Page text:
America’s infrastructure is a complex system of interrelated sectors — transportation, energy, water and communications. While a lot has been written lately about concerns related to aging infrastructure, the challenges to America’s communications networks go beyond the issue of aging.
The communications sector is diverse, running the gamut from standard voice service to internet-linked control systems. Of all critical infrastructure, this sector may be the most vulnerable. From the impact of extreme weather to the increasing risk of cyber attack, this complex system runs the risk of significant disruption. This is extremely concerning, since communications is an integral component of the U.S. economy, underlying the operations of business, public safety and government.
The events of September 11, 2001 demonstrated the interrelationship – and vulnerability – of America’s infrastructure. The collapse of the World Trade Center towers led to significant water main breaks in the immediate area. In the aftermath, rail tunnels, a subway station and the vault containing all the cables for one of the largest telecommunications nodes in the world were flooded. That node was the densest knot of cables and switches anywhere in the world. The attack knocked out 300,000 voice access lines and 4.5 million data circuits and left ten cellular towers inactive, depriving 14,000 businesses and 20,000 residential customers of service.1
Due to this outage, many businesses, including the New York Stock Exchange, did not get back to business for days. This disruption caused significant financial losses and raised concerns regarding corporate and national security.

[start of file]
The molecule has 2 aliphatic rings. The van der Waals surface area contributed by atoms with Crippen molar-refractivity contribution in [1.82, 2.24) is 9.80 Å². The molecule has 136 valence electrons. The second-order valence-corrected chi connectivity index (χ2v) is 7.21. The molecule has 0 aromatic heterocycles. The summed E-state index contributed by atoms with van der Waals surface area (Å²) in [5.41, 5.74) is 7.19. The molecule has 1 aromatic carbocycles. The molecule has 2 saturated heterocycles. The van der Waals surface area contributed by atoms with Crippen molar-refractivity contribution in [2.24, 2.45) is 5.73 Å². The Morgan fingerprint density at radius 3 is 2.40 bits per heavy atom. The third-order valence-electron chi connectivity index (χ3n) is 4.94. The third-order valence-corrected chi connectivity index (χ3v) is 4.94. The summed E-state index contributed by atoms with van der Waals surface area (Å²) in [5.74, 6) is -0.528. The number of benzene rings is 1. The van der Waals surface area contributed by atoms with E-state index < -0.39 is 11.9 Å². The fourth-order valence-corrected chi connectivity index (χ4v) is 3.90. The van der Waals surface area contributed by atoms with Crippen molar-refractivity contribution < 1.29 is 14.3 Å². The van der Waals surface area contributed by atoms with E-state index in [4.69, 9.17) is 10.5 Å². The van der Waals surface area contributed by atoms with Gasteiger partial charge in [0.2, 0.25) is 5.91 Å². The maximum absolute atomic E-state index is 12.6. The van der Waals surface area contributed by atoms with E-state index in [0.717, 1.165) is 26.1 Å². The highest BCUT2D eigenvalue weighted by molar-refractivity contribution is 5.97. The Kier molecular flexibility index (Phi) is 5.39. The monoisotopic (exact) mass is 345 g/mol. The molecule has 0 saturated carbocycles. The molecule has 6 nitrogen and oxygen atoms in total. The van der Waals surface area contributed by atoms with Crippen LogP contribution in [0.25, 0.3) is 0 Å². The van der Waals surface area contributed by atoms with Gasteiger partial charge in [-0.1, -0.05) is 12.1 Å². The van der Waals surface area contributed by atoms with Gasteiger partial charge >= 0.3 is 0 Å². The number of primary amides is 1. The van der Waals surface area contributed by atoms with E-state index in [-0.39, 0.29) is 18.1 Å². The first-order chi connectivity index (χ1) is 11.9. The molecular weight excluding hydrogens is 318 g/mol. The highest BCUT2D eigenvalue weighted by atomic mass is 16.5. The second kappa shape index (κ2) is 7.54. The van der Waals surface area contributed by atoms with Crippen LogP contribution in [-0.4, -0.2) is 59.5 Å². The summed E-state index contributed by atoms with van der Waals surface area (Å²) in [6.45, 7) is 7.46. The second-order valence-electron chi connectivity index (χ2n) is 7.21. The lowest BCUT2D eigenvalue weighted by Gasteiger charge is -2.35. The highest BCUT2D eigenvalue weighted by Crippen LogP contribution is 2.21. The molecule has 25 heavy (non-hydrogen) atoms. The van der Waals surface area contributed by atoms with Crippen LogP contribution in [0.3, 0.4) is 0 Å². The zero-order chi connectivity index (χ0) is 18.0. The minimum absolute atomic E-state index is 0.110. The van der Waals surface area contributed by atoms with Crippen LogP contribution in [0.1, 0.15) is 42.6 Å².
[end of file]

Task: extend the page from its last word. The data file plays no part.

With increasing technological advancement, security concerns for both government and the private sector have grown. Today, communications systems are more integrated and connected with other critical infrastructure. As the threat of cyber attacks becomes more frequent, not only can the communications network be damaged, but internet-linked systems such as water treatment facilities, electrical systems and air traffic control networks may be compromised. Because our communications systems have become more technologically advanced and interrelated to other systems, this has increased vulnerability.
Maintaining critical communications infrastructure has been recognized as a national security issue. While the communications industry invests heavily in its infrastructure, America’s dependence on technology and web-based communications increases the need to protect that infrastructure and the many control systems that it helps run. Cyber security and evolving cyber threats are now a critical issue for the telecommunications industry.
Today’s information security challenges demand that telecommunications operators stay on top of these threats. It is no longer simply natural disasters that may affect our communications network. The risks are diverse, challenging and certainly not limited to aging infrastructure.
To find out more about problems facing America’s infrastructure, go to http://www.zurichna.com/infrastructure.
1 Argenti, Paul A. “Crisis Communication: Lessons from 9/11.” Harvard Business Review. December 2002. https://hbr.org/2002/12/crisis-communication-lessons-from-911